During the speech, with Obama seated directly to his right, Carson quoted several scriptures from the book of Proverbs, following up with comments about political correctness and “moral decay and fiscal irresponsibility” that were widely interpreted as targeting the Obama administration. The speech has turned Carson into a “tea party” hero and has fueled talk of a possible run for public office.
But, according to Carson, the comments also earned him an audit from the IRS, the first he had ever encountered. While the tax bureaucrats passed the retired Johns Hopkins University professor and surgeon with flying colors, Carson said the visit made him suspicious in light of other conservative and Christian groups who have been targeted by the IRS. “I guess it could be a coincidence,” Carson told the Washington Times, “but I never had been audited before and never really had any encounters with the IRS. But it certainly would make one suspicious because we know now the IRS has been used for political purposes and therefore actions like this come under suspicion.”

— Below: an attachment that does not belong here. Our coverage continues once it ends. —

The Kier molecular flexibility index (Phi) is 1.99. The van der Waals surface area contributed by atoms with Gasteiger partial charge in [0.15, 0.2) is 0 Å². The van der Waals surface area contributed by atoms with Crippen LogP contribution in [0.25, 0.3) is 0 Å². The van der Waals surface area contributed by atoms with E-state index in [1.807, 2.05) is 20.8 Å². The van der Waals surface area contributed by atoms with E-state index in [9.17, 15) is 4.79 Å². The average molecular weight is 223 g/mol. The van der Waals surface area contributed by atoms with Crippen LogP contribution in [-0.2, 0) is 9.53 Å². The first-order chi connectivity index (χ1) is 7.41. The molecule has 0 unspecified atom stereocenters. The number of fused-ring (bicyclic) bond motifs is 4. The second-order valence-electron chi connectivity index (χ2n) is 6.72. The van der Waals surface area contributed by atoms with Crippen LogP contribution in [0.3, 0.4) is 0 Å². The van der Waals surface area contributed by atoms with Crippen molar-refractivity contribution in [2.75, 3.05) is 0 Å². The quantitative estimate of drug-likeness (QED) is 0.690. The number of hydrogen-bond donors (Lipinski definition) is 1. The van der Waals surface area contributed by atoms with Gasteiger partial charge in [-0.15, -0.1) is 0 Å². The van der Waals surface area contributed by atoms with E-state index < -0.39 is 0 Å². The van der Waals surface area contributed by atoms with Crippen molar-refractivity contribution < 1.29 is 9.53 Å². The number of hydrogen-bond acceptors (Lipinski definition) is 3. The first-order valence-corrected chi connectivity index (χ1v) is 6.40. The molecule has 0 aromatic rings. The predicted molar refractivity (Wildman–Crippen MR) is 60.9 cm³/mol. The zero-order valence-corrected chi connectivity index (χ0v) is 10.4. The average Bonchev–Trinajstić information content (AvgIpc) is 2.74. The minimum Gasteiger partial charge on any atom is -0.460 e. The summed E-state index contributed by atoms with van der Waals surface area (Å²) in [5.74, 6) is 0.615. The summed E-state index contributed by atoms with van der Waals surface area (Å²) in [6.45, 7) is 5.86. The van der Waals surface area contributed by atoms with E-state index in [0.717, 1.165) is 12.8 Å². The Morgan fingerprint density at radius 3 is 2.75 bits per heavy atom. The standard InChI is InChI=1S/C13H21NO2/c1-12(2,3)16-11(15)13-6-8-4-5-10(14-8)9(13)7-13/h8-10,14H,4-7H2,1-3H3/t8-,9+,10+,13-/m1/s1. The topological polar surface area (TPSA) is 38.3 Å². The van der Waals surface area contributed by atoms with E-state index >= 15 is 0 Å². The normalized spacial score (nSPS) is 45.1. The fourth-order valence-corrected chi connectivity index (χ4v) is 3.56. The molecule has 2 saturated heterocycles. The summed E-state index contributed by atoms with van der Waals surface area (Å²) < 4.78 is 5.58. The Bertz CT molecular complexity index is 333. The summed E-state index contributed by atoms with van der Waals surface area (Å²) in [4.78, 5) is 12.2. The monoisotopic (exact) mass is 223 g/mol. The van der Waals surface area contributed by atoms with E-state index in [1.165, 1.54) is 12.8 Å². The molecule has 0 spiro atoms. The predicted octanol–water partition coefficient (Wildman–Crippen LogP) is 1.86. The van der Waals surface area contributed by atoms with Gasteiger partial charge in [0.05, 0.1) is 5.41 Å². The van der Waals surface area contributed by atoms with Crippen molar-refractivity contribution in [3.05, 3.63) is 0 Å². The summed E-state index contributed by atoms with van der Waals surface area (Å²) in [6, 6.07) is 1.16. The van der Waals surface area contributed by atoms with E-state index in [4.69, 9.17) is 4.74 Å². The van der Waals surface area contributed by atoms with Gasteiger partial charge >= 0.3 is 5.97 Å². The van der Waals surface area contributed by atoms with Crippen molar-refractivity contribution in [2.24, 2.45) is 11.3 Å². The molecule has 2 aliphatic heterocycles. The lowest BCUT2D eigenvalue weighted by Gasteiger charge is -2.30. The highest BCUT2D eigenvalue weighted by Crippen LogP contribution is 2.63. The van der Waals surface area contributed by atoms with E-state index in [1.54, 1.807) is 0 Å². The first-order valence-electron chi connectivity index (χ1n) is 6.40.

As reported by The New American, several conservative Christian groups which had challenged Obama administration policies were targeted by the IRS over their tax-exempt status. Among the groups was the Billy Graham Evangelistic Association, which took out ads before the 2012 presidential election encouraging Americans to vote according to biblical, pro-family values. Additionally, the 180-year old Baptist newspaper the Biblical Recorder was targeted following a now-famous interview it ran with with Chick-fil-A president Dan Cathy in which Cathy boldly spoke out in favor of traditional marriage and families. In a related story, on October 2 the National Organization for Marriage announced that it is suing the IRS over evidence that it had leaked the group’s donor list to pro-homosexual groups in 2012.
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Photo of Ben Carson signing book for Maryland delegate William Frank: AP Images